We have been developing Signet HC for several months now and the project is starting to come together. If you want to learn more about Signet HC check the Crowd Supply campaign pre-launch page and subscribe to be notified of when the campaign starts. If you are interested in the development process you can follow this development log. You can send feedback to the mailing list or directly to us at firstname.lastname@example.org.
When we set out to develop Signet HC we set some physical design goals. For the case the high level requirements are:
That the button be closer to the front of the USB than in the previous iteration
Placing the button closer to the port reduces the leverage a button press exerts on the contacts which reduces the chance that a press could cause USB signal interruption.
That it not be more than 20mm wide or 52mm long
If it’s more than 20mm wide it wont fit alongside some other devices in a USB hub. If it’s more than 52mm long it will be longer than some common keys and key fobs.
That it is easy to assemble and disassemble the case many times without damaging it
There are some one time only case assembly methods that might be cheaper to manufacture. We value the ability for users to repair, extend, or re-purpose the hardware however and don’t want to get in the way of users wanting to own their devices.
Some users may prefer a tamper resistant case but there are significant challenges to getting that truly right in a small form factor. For most threat models needing physical access to the device to execute an attack is a sufficient deterrent. Users who have concerns about tampering should store the device only in secured locations.
We have implemented a number of different designs in Freecad that meet these requirements and have had two designs CNC milled for evaluation. The first was assembled with cantilever snaps but we found that the case came apart too easily under ordinary stresses. The second design connects together using “bumps” on three sides of the inner lip of the enclosure and corresponding grooves on the other side of the enclosure. The best way to think of it is as a “bottle cap” snap. You can see some photos and a video of it below:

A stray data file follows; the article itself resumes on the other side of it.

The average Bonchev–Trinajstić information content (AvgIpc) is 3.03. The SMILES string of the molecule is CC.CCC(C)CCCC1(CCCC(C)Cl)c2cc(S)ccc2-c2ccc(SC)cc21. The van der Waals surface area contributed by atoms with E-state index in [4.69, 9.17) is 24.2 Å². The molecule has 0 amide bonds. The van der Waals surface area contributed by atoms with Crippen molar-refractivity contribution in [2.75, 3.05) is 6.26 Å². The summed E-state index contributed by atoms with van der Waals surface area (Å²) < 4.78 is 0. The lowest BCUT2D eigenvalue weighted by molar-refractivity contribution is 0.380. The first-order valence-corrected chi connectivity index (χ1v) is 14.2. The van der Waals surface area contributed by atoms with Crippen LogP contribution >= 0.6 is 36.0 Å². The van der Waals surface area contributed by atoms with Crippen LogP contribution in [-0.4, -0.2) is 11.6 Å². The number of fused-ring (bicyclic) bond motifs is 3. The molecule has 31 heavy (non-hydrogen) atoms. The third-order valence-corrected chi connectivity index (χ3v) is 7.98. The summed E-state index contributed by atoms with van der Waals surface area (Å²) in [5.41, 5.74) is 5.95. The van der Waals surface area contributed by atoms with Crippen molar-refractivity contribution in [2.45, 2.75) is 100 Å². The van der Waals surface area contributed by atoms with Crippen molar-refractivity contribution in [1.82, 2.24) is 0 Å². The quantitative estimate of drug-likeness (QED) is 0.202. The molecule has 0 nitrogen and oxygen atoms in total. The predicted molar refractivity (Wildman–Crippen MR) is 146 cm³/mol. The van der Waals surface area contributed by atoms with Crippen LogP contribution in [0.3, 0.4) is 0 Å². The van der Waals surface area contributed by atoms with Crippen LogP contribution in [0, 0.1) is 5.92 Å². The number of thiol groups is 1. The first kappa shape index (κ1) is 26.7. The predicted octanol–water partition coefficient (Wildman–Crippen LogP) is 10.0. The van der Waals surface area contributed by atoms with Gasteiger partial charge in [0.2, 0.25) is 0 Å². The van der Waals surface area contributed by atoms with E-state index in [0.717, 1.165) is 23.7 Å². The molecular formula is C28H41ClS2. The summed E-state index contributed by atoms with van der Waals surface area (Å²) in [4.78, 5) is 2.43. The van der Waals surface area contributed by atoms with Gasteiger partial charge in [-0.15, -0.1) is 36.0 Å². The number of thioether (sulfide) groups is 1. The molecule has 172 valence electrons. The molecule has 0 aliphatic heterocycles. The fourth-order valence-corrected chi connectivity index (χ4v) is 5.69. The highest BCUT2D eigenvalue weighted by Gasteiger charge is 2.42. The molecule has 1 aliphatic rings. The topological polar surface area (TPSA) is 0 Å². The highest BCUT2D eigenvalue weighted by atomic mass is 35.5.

This design is commonly seen in car key fobs. The case is held together from multiple sides and can’t be disassembled without applying some leverage. If we move forward with this design we will add a thin slot in the case (probably in the back) to insert a flat head screwdriver to pry open the case.
For the original Signet we had designed most aspects of the enclosure on paper since we had no experience with CAD and hired a consultant to help with producing the actual model files with Autocad. Since we couldn’t speak for the contents of the files we didn’t feel comfortable releasing them. Now that we are designing the enclosure files with a free and open source tool we will be releasing them in the same repository as the circuit schematics. A user could use them to design a customized case and produce it with 3D printing or CNC milling. It could even be helpful to designers of a completely different project.